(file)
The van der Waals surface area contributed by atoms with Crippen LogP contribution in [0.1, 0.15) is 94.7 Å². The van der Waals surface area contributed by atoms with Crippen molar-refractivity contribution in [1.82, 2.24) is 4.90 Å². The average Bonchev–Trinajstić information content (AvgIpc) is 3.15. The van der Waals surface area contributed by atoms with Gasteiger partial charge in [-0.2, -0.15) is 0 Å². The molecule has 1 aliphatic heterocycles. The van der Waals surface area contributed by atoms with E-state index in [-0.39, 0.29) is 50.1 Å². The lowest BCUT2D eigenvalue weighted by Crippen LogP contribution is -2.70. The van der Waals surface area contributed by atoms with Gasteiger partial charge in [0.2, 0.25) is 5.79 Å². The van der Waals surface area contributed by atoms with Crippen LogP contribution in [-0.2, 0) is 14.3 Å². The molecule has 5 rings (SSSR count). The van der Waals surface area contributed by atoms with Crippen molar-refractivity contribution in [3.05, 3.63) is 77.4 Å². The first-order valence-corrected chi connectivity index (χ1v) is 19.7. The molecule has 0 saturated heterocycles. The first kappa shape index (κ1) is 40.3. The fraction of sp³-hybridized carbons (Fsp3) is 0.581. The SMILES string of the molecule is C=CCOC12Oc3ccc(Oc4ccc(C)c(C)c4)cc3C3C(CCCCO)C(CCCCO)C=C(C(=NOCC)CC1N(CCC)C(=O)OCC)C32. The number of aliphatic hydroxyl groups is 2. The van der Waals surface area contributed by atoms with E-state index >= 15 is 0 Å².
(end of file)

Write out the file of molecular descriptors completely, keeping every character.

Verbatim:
The van der Waals surface area contributed by atoms with Crippen LogP contribution in [0.1, 0.15) is 94.7 Å². The van der Waals surface area contributed by atoms with Crippen molar-refractivity contribution in [1.82, 2.24) is 4.90 Å². The average Bonchev–Trinajstić information content (AvgIpc) is 3.15. The van der Waals surface area contributed by atoms with Gasteiger partial charge in [-0.2, -0.15) is 0 Å². The molecule has 1 aliphatic heterocycles. The van der Waals surface area contributed by atoms with E-state index in [-0.39, 0.29) is 50.1 Å². The lowest BCUT2D eigenvalue weighted by Crippen LogP contribution is -2.70. The van der Waals surface area contributed by atoms with Gasteiger partial charge in [0.2, 0.25) is 5.79 Å². The van der Waals surface area contributed by atoms with Crippen LogP contribution in [-0.2, 0) is 14.3 Å². The molecule has 5 rings (SSSR count). The van der Waals surface area contributed by atoms with Crippen molar-refractivity contribution in [3.05, 3.63) is 77.4 Å². The first-order valence-corrected chi connectivity index (χ1v) is 19.7. The molecule has 0 saturated heterocycles. The first kappa shape index (κ1) is 40.3. The fraction of sp³-hybridized carbons (Fsp3) is 0.581. The SMILES string of the molecule is C=CCOC12Oc3ccc(Oc4ccc(C)c(C)c4)cc3C3C(CCCCO)C(CCCCO)C=C(C(=NOCC)CC1N(CCC)C(=O)OCC)C32. The number of aliphatic hydroxyl groups is 2. The van der Waals surface area contributed by atoms with E-state index >= 15 is 0 Å².